An international sporting event provides an incredible business opportunity. According to a UKTI report, just under 700,000 overseas visitors entered the UK capital during the events four years ago, with a boost to the UK economy calculated at around £9.9bn.
With so many people heading to Rio later this week, travel managers have been preparing travelers for potential disruption. While high-profile global events present business opportunities for some organisations, they also bring an array of risks. In the case of Brazil, there are varying levels of risk in relation to street crime, violence and illness. And only two weeks before the opening ceremony, the Brazilian Justice Ministry announced that a planned terrorist plot by ISIS-inspired fundamentalists had been foiled – the first of its kind in Latin America.
International sporting events should not deter businesses from sending employees to Rio in August. However, according to research carried out by American Express Global Business Travel (GBT), many travel managers are advising employees to avoid the country for the duration of the event unless their travel is necessary or linked to the event. In any case, it is imperative that businesses are aware of the threats travelers may face in Brazil, and fulfill their duty of care obligations before sending any employees abroad.
Risks – street crime
Street crime is prevalent in many Brazilian cities. The risk can be particularly acute in parts of Rio; many of the city’s favelas (slums) are interspersed among tourist areas and event venues, so travelers could be exposed to petty theft, assault and armed robbery.
The Zona Norte (North Zone) of the city has a higher concentration of favelas, and therefore experiences more violent crime. However, the Zona Sul (South Zone), where tourist attractions such as Ipanema and Copacabana beaches are located, is home to arrastões – groups of thieves working together to pickpocket and mug tourists. This activity is more pronounced during the night and on weekends, and especially at the beach.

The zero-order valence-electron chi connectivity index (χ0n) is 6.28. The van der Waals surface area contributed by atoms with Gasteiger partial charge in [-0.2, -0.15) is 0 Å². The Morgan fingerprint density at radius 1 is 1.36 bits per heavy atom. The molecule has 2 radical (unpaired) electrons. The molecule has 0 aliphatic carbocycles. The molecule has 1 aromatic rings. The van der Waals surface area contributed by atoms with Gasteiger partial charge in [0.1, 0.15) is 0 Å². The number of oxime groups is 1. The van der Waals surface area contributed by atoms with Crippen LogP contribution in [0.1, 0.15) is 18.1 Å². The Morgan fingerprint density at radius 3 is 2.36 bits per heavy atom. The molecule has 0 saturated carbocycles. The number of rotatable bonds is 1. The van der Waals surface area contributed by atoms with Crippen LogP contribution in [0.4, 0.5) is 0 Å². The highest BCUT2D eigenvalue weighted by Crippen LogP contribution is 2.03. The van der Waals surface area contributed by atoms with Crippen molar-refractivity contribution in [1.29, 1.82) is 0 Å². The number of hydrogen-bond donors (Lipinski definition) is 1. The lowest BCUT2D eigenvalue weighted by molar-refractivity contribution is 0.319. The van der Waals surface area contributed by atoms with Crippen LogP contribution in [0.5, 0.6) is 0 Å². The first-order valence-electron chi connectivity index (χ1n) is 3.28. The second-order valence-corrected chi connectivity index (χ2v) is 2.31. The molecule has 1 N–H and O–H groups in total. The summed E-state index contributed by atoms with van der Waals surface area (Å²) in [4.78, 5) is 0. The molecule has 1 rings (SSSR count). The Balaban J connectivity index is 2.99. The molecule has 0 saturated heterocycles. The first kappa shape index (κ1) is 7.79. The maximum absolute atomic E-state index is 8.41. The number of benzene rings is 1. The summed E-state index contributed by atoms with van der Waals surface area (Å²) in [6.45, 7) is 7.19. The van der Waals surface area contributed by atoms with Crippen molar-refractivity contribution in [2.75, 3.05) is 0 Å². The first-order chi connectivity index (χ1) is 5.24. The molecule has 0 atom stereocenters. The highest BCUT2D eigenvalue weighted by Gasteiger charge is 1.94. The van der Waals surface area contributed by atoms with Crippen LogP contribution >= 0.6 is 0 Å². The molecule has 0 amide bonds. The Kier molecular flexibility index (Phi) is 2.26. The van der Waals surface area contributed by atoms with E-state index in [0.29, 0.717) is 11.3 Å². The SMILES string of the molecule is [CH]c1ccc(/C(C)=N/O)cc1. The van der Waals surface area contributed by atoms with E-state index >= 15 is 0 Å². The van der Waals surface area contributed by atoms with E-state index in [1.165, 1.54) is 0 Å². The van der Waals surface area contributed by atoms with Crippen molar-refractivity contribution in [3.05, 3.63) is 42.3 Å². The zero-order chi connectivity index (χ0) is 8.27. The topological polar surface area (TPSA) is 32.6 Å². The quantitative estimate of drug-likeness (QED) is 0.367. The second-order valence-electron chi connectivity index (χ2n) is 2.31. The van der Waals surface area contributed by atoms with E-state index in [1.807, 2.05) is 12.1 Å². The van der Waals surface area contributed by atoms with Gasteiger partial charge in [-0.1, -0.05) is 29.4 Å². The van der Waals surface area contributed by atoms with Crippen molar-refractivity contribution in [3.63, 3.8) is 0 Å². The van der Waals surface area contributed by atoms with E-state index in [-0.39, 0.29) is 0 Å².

Educating travelers on choosing the correct accommodation is one of the most important aspects of security. Hotels in the South Zone, in particular large international chains, will have security measures in place to combat robbery and violent crime. Travelers should choose to stay in established hotels with adequate security and fire safety measures.
Risks – political instability
The Petrobras crisis has already seen several high-ranking political figures impeached in the last several months, and the political environment remains tense. Political protests and strikes are commonplace in Brazil and are likely to intensify during the run up to the events. Anti-government groups such as Movimento Brasil Livre and Vem Pra Rua could call for demonstrations that could interrupt travel plans and potentially endanger travelers.
As polarization between anti and pro-governmental groups intensifies, demonstrations could turn violent. Police have used tear gas, water cannon and rubber bullets to disperse protesters.
Having clear knowledge of a traveler’s schedule and location throughout the trip is an key element of company’s duty of care responsibilities. Protests can rise up quickly and unpredictably, so utilization of traveler tracking technologies should play a role in ensuring your employees aren’t caught up in any moments of civil unrest.
Brazil’s government is launching an integrated security plan for the length of the events to deter urban violence and street crime, enlisting some 85,000 public and private security professionals in the process. Utilization of security perimeters, no-fly zones, drone- usage and mobile signal blocking technology has been authorized to offer an extra level of protection to visitors to the events themselves, and crisis response plans are in place in the event of a threat or attack. However, despite the added levels of security, travelers need to be made aware of the risks of street crime and civil unrest, and properly briefed before they make their journey.
The situation in Brazil, both politically and economically, has deteriorated since it was awarded the events in 2009. But by educating travelers about the risks, and working closely with the TMC, travelers should have a safe and productive trip to Brazil.
For a more detailed breakdown of the risks involved in a trip to Brazil this summer, you can view iJET’s recent threat assessment report.